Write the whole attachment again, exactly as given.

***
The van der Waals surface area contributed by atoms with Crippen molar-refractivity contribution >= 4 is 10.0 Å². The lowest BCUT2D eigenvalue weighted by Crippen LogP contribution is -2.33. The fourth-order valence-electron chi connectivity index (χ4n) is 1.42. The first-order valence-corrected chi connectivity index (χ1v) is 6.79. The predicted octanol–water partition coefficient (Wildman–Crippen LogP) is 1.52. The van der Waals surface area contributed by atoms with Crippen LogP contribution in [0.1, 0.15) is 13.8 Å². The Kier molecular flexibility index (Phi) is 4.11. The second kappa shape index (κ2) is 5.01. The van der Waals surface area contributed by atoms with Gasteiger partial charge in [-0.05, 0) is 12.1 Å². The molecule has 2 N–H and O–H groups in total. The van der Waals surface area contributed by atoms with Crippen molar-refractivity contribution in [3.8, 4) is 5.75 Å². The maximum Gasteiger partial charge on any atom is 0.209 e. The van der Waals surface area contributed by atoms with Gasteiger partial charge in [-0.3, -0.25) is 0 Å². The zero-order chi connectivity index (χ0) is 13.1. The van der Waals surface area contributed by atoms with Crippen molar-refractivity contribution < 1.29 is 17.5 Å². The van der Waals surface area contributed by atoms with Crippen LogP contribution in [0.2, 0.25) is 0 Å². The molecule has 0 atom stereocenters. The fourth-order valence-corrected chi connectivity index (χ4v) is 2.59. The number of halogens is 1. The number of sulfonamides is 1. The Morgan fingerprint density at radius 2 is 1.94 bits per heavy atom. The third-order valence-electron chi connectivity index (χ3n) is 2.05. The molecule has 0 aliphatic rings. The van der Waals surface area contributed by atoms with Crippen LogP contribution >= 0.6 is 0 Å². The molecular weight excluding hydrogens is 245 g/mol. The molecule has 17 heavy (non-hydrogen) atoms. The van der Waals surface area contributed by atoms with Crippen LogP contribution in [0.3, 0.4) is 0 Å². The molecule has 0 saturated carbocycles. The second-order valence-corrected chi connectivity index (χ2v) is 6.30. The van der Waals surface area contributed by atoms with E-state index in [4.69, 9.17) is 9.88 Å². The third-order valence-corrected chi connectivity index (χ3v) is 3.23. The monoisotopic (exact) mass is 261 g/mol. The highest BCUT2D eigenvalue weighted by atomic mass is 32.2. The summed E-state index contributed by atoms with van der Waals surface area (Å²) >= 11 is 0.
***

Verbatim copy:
The van der Waals surface area contributed by atoms with Crippen molar-refractivity contribution >= 4 is 10.0 Å². The lowest BCUT2D eigenvalue weighted by Crippen LogP contribution is -2.33. The fourth-order valence-electron chi connectivity index (χ4n) is 1.42. The first-order valence-corrected chi connectivity index (χ1v) is 6.79. The predicted octanol–water partition coefficient (Wildman–Crippen LogP) is 1.52. The van der Waals surface area contributed by atoms with Crippen LogP contribution in [0.1, 0.15) is 13.8 Å². The Kier molecular flexibility index (Phi) is 4.11. The second kappa shape index (κ2) is 5.01. The van der Waals surface area contributed by atoms with Gasteiger partial charge in [-0.05, 0) is 12.1 Å². The molecule has 2 N–H and O–H groups in total. The van der Waals surface area contributed by atoms with Crippen molar-refractivity contribution in [3.8, 4) is 5.75 Å². The maximum Gasteiger partial charge on any atom is 0.209 e. The van der Waals surface area contributed by atoms with Gasteiger partial charge in [-0.3, -0.25) is 0 Å². The zero-order chi connectivity index (χ0) is 13.1. The van der Waals surface area contributed by atoms with Crippen molar-refractivity contribution < 1.29 is 17.5 Å². The van der Waals surface area contributed by atoms with Crippen LogP contribution in [0.2, 0.25) is 0 Å². The molecule has 0 atom stereocenters. The fourth-order valence-corrected chi connectivity index (χ4v) is 2.59. The number of halogens is 1. The number of sulfonamides is 1. The Morgan fingerprint density at radius 2 is 1.94 bits per heavy atom. The third-order valence-electron chi connectivity index (χ3n) is 2.05. The molecule has 0 aliphatic rings. The van der Waals surface area contributed by atoms with Crippen LogP contribution >= 0.6 is 0 Å². The molecular weight excluding hydrogens is 245 g/mol. The molecule has 17 heavy (non-hydrogen) atoms. The van der Waals surface area contributed by atoms with Crippen LogP contribution in [0.3, 0.4) is 0 Å². The molecule has 0 saturated carbocycles. The second-order valence-corrected chi connectivity index (χ2v) is 6.30. The van der Waals surface area contributed by atoms with E-state index in [4.69, 9.17) is 9.88 Å². The third-order valence-corrected chi connectivity index (χ3v) is 3.23. The monoisotopic (exact) mass is 261 g/mol. The highest BCUT2D eigenvalue weighted by atomic mass is 32.2. The summed E-state index contributed by atoms with van der Waals surface area (Å²) >= 11 is 0.